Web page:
I found a dragon today:
Than was thar a dragon grim,
Ful of filth and of venim,
With wide throte and teth grete,
And wynges bitere with to bete.
As a lyoun he hadde fet,
And his tail was long and gret.
The smoke com of his nose awai
Ase fer out of a chimenai.
The knyght and squiers he had torent,
Man and hors to dethe chent.
The dragon the Erl assaile gan,
And he defended him as a man,
And stoutliche leid on with his swerd,
And stronge strokes on him gerd;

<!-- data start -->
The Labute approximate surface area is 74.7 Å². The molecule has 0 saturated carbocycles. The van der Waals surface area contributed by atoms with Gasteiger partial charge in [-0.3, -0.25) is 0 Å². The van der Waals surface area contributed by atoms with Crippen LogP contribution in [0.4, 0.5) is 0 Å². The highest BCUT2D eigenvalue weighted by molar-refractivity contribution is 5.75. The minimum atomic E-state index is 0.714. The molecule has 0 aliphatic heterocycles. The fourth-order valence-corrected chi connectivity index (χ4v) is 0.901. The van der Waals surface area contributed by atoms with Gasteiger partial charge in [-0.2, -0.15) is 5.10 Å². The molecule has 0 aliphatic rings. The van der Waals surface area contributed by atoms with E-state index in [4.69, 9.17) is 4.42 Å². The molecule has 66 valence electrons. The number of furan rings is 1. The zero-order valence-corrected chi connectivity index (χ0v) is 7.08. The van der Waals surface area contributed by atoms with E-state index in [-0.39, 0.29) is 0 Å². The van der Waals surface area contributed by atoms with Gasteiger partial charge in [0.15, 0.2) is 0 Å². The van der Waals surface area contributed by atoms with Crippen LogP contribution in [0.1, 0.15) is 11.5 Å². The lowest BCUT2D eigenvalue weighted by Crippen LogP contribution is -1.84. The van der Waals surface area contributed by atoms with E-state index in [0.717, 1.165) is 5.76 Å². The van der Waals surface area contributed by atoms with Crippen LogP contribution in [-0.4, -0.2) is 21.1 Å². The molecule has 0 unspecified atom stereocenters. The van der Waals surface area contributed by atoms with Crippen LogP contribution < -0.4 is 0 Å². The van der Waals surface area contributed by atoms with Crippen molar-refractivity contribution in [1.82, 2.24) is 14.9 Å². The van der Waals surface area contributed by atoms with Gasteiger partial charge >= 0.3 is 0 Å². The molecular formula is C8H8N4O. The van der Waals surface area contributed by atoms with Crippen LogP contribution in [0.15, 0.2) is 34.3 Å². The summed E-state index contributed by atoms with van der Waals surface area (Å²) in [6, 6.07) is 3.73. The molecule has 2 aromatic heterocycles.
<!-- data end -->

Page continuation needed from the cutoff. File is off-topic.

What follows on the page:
Ac alle his dentes ne greved him nowt:
His hide was hard so iren wrout.
Therl flei fram tre to tre –
Fein he wolde fram him be –
And the dragon him gan asail.
(Sir Degaré, 347-365)
Did you see it? The earl followed Vladimir Propp’s functions in Morphology of the Folktale: when pursued (“the pursuer tries to gnaw through a tree in which the hero is taking refuge”), the hero “jumps into another tree”. “The earl fled from tree to tree…” It brought a smile to my face.
And I had to giggle when later Degaré goes out in search of his father: no one knows who the father is, and Degaré only has a broken sword by which to recognise him. Degaré exclaims, “Whoever had it, he was a man!” I’m glad Degaré knows his basic biology.